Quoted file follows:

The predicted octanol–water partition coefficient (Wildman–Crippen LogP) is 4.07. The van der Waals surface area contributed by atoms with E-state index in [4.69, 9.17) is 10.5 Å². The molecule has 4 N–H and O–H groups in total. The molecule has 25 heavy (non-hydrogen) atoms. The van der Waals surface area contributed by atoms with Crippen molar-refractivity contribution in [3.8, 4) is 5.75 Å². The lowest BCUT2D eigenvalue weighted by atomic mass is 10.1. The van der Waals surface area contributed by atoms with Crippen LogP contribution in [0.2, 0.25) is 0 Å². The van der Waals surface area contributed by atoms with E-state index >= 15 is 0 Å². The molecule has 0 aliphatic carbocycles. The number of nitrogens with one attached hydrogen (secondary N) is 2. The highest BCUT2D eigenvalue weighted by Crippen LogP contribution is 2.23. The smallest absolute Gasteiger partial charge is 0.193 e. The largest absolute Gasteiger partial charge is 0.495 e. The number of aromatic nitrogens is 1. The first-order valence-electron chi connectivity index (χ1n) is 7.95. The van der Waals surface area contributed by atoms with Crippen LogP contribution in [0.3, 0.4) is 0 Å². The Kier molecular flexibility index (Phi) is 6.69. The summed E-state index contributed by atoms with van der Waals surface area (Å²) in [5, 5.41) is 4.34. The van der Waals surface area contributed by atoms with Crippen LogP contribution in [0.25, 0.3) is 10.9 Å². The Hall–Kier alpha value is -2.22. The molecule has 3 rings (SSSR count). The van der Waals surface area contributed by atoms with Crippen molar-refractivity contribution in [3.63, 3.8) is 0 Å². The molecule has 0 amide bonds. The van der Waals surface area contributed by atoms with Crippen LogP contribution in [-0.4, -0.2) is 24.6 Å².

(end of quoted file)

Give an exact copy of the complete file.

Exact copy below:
The predicted octanol–water partition coefficient (Wildman–Crippen LogP) is 4.07. The van der Waals surface area contributed by atoms with E-state index in [4.69, 9.17) is 10.5 Å². The molecule has 4 N–H and O–H groups in total. The molecule has 25 heavy (non-hydrogen) atoms. The van der Waals surface area contributed by atoms with Crippen molar-refractivity contribution in [3.8, 4) is 5.75 Å². The lowest BCUT2D eigenvalue weighted by atomic mass is 10.1. The van der Waals surface area contributed by atoms with Crippen LogP contribution in [0.2, 0.25) is 0 Å². The van der Waals surface area contributed by atoms with E-state index >= 15 is 0 Å². The molecule has 0 aliphatic carbocycles. The number of nitrogens with one attached hydrogen (secondary N) is 2. The highest BCUT2D eigenvalue weighted by Crippen LogP contribution is 2.23. The smallest absolute Gasteiger partial charge is 0.193 e. The largest absolute Gasteiger partial charge is 0.495 e. The number of aromatic nitrogens is 1. The first-order valence-electron chi connectivity index (χ1n) is 7.95. The van der Waals surface area contributed by atoms with Crippen LogP contribution in [0.3, 0.4) is 0 Å². The Kier molecular flexibility index (Phi) is 6.69. The summed E-state index contributed by atoms with van der Waals surface area (Å²) in [5, 5.41) is 4.34. The van der Waals surface area contributed by atoms with Crippen LogP contribution in [0.25, 0.3) is 10.9 Å². The Hall–Kier alpha value is -2.22. The molecule has 3 rings (SSSR count). The van der Waals surface area contributed by atoms with Crippen molar-refractivity contribution in [3.63, 3.8) is 0 Å². The molecule has 0 amide bonds. The van der Waals surface area contributed by atoms with Crippen LogP contribution in [-0.4, -0.2) is 24.6 Å².